Motivated and unprepared

Antoine, a B student at a mostly black, mostly poor high school, learned to refine his college admission essay at a summer program sponsored by College Summit. The New York Times story left me uneasy about Antoine’s future. The assumption seems to be that having a good poverty story to tell is the key to college.

One staple of the affluent students’ essays is the service trip to Latin America. “It’s the first time they’ve seen this wrenching poverty,” said Lee Coffin, the director of undergraduate admissions at Tufts University. After a while, however, the trips sound the same.

. . . But the lives of Antoine and the other 36 students at the workshop, which is run by College Summit, a nonprofit organization, are defined by struggle.

The workshop is intended to help them discover — and prove to college admissions officials — that their life stories can be as powerful as high SAT scores and stellar grades.

High SAT scores and stellar grades predict a student will be able to take advantage of college opportunities. Below-average grades and scores predict the student will struggle academically; family poverty and dysfunction increase the risk of failure.

Antoine is motivated to succeed. His first draft reads:

“I will not become a stereotype/statistic because many African/Black Americans proved that we can achieve greater heights,” Antoine wrote. “Richard Wright is a great, black American writer. Have you read his famous book, “Black Boy.” I have, and if you have read it, you should know that he defeated the odds. Same with Martin and his dream.”

“Just like these incredible men,” he wrote, “I, too, want to defeat the stereotypes.”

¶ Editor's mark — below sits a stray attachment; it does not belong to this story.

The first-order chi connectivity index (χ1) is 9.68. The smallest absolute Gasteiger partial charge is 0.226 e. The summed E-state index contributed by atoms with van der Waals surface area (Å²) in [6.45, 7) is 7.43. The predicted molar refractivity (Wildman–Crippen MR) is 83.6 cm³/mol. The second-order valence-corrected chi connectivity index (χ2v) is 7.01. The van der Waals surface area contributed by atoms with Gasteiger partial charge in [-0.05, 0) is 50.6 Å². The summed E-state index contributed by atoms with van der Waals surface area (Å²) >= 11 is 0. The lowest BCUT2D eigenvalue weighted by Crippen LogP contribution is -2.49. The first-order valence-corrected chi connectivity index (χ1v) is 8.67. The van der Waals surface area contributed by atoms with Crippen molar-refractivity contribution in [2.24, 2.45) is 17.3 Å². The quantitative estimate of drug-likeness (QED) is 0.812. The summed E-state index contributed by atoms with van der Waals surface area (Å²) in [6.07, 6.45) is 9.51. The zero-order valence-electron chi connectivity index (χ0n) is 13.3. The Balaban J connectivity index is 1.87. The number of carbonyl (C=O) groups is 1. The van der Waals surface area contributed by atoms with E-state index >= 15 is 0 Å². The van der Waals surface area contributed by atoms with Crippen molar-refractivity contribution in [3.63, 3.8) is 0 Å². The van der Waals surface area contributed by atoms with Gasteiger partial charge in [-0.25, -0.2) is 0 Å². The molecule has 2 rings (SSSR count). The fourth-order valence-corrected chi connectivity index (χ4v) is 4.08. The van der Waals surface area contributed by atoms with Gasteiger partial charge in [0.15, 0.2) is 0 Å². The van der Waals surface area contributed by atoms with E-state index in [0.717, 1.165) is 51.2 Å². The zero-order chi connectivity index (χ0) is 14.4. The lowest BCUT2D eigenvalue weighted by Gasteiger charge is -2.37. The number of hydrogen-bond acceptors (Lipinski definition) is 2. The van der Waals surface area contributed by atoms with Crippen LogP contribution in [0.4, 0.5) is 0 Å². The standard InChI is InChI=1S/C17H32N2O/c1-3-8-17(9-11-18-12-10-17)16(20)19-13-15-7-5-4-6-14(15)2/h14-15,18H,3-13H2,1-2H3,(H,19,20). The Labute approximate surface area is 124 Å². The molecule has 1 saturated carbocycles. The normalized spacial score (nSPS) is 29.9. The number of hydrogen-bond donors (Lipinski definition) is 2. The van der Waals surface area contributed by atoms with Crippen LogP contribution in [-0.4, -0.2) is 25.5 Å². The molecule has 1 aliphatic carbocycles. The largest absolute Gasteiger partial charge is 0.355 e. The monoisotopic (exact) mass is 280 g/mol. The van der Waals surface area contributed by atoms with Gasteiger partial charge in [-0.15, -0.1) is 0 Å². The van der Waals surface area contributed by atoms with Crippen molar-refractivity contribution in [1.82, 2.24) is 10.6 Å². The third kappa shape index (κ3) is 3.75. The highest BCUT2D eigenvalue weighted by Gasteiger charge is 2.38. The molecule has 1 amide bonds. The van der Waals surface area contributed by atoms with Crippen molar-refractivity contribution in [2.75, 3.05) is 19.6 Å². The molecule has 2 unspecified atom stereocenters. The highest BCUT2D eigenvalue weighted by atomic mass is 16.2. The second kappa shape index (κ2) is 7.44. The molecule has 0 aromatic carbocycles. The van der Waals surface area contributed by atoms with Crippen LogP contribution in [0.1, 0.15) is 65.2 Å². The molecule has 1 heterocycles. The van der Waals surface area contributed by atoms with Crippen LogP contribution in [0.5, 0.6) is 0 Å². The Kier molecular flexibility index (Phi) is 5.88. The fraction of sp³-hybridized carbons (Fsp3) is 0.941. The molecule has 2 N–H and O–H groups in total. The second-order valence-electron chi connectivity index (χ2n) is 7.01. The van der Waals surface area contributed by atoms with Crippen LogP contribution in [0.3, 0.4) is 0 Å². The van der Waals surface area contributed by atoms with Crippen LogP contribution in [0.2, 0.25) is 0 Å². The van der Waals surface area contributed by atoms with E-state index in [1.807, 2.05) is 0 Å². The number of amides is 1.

I’ve seen a lot of essay drafts by Mexican-American students who don’t want to be stereotypes. (Who wants to be a stereotype?) Motivation is good. But it needs to be coupled with academic preparation. Teach Antoine to write a research paper.

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  1. This is the very issue I am preparing for this coming year. I will be teaching our first AP US Government course for seniors this year and I and the teacher who teaches the AP US History course for juniors decided to collaborate on teaching the students how to write a research paper. It was horrifying to me when I first assigned a basic 5-paragraph essay to my seniors one year and discovered over half of them couldn’t even form a coherent thesis statement. So we are now going to try a new thing in Social Studies: an 8-week seminar on how to write a research paper, taught along side of content beginning the 2nd week of school. The students will be required to turn in 2 research papers this year and will also have other essay assignments. I’m also incorporating basic essay writing skills/literacy into my other courses for sophomores and non-AP seniors. I want my students (largely poor and minority/immigrant) to be able to communicate their unique points of view, but in a literate way.